Guillermina Jasso, Mark Rosenzweig, and James P. Smith, "The Changing Skills of New Immigrants to the United States: Recent Trends and Their Determinants," in George J. Borjas, editor, Issues in the Economics of Immigration, Chicago: University of Chicago Press, 2000, pp. 185-235. Ironically, two of the authors of this study (Jasso and Smith) are responsible for the section in the National Academy of Sciences report that uses exactly the same data to reach seemingly different conclusions.
 The INS has also commissioned the New Immigrant Survey, which provides detailed information on skills and earnings for the cohort of legal immigrants admitted in July and August of 1996. The mean education of this cohort is only slightly lower than that of natives; see Guillermina Jasso, Douglas S. Massey, Mark R. Rosenzweig and James P. Smith, "The New Immigrant Survey Pilot (NIS-P): Overview and New Findings about U.S. Legal Immigrants at Admission," Demography 37 (February 2000): 127-136. Like the Census data, the New Immigrant Survey suffers from a particular type of inclusion bias. The INS has a huge backlog of persons (436,000 persons in 1996) who are already living in the United States and who are waiting for their green cards. Many of these immigrants probably entered the country illegally, probably have lower-than-average skills, and would be included—and rightly so—in Census data. The data collected by the New Immigrant Survey may well have looked quite different if the INS had chosen to substantially reduce the backlog in the summer of 1996.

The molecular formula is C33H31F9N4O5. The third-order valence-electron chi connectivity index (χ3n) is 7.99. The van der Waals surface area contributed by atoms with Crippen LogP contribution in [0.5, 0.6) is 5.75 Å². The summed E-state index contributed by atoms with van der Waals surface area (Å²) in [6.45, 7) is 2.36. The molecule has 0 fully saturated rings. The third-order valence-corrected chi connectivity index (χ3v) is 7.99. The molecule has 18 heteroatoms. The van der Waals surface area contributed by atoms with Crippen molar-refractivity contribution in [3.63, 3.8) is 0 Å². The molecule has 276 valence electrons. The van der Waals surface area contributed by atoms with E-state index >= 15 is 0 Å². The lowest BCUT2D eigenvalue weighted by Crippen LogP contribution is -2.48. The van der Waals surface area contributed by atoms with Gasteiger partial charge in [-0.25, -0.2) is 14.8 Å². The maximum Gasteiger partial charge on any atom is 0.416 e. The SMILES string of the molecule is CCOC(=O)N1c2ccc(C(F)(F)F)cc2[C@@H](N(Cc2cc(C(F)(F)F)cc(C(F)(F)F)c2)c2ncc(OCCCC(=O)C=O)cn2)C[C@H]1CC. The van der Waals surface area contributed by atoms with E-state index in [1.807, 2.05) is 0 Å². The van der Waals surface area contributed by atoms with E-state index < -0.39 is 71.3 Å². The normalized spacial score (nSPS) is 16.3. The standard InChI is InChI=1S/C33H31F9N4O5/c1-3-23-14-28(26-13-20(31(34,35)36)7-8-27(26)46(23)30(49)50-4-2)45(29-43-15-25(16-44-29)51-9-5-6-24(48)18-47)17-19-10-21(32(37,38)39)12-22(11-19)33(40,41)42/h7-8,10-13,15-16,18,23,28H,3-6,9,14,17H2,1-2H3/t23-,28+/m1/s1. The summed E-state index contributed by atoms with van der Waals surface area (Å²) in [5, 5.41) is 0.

Compare the evidence presented in Figures 5.1A and 5.1B (page 194) of the Jasso-Rosenzweig-Smith study. The unadjusted data show that the average occupational earnings of new immigrants are below those of native workers in 12 of the 14 years between 1978 and 1991; are above native earnings in 1992 and 1993; and then fall again below native earnings in 1994 and 1995. Once the authors make a particular (and somewhat arbitrary) adjustment for the change in occupational coding, the data suggests that the occupational earnings of new immigrants is at least as high as that of natives.
 Gordon H. Hanson and Matthew J. Slaughter, "The Rybczynski Theorem, Factor-Price Equalization, and Immigration: Evidence from U.S. States," National Bureau of Economic Research Working Paper No. 7074, April 1999, p. 29.
 Alan Greenspan, "The Revolution in Information Technology," Remarks before the Boston College Conference on the New Economy, March 6, 2000.
 For example, in 1994, Frank Sharry, the Executive Director of the National Immigration Forum, a pro-immigration advocacy group, claimed that immigrants "increase wages and mobility opportunities for many groups of U.S. workers" (Frank Sharry, "Admitting Newcomers is in the Nation's Best Interests," The Plain Dealer, Cleveland, Ohio, April 1, 1994). In 2000, he invoked Alan Greenspan to argue that immigrants "ward off higher inflation and higher interest rates" (Frank Sharry, "Immigrants' Contribution to America," Business Week, April 3, 2000).
 Stuart Anderson, "Muddled Masses," Reason Magazine, February 2000.
 My feelings over the Elián Gonzalez case are made amply clear in "Let Elián Remain Free," New York Times, January 12, 2000.
 For a more detailed discussion, see George J. Borjas, "Mexico's One-Way Remedy," New York Times, July 18, 2000.
June 10, 2001